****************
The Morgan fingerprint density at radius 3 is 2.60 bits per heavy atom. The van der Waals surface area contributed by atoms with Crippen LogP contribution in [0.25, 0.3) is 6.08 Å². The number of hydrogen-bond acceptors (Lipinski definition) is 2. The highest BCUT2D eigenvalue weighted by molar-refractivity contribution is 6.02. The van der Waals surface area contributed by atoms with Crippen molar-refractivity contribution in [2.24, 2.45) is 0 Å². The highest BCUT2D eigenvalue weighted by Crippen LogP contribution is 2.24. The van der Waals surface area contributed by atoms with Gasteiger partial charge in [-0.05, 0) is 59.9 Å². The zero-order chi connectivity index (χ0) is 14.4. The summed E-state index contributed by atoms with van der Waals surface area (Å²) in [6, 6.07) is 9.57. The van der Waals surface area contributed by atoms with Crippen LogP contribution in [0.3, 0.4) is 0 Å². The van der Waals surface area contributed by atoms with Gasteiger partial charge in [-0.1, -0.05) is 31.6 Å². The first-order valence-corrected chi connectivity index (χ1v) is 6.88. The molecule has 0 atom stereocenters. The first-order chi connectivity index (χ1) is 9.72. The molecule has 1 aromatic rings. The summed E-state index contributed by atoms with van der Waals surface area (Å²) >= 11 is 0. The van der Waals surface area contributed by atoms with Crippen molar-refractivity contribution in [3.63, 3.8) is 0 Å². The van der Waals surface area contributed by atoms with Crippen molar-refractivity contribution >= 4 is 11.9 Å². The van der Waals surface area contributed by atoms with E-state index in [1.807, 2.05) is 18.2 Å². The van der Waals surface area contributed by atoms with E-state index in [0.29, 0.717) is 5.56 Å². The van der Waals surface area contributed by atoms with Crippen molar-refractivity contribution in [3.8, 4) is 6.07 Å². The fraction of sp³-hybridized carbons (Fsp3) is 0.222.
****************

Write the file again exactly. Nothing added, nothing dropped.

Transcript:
The Morgan fingerprint density at radius 3 is 2.60 bits per heavy atom. The van der Waals surface area contributed by atoms with Crippen LogP contribution in [0.25, 0.3) is 6.08 Å². The number of hydrogen-bond acceptors (Lipinski definition) is 2. The highest BCUT2D eigenvalue weighted by molar-refractivity contribution is 6.02. The van der Waals surface area contributed by atoms with Crippen molar-refractivity contribution in [2.24, 2.45) is 0 Å². The highest BCUT2D eigenvalue weighted by Crippen LogP contribution is 2.24. The van der Waals surface area contributed by atoms with Gasteiger partial charge in [-0.05, 0) is 59.9 Å². The zero-order chi connectivity index (χ0) is 14.4. The summed E-state index contributed by atoms with van der Waals surface area (Å²) in [6, 6.07) is 9.57. The van der Waals surface area contributed by atoms with Crippen LogP contribution in [0.3, 0.4) is 0 Å². The van der Waals surface area contributed by atoms with Gasteiger partial charge in [-0.1, -0.05) is 31.6 Å². The first-order valence-corrected chi connectivity index (χ1v) is 6.88. The molecule has 0 atom stereocenters. The first-order chi connectivity index (χ1) is 9.72. The molecule has 1 aromatic rings. The summed E-state index contributed by atoms with van der Waals surface area (Å²) >= 11 is 0. The van der Waals surface area contributed by atoms with Crippen molar-refractivity contribution in [3.63, 3.8) is 0 Å². The van der Waals surface area contributed by atoms with Crippen molar-refractivity contribution >= 4 is 11.9 Å². The van der Waals surface area contributed by atoms with E-state index in [1.807, 2.05) is 18.2 Å². The van der Waals surface area contributed by atoms with E-state index in [0.29, 0.717) is 5.56 Å². The van der Waals surface area contributed by atoms with Crippen molar-refractivity contribution in [3.8, 4) is 6.07 Å². The fraction of sp³-hybridized carbons (Fsp3) is 0.222.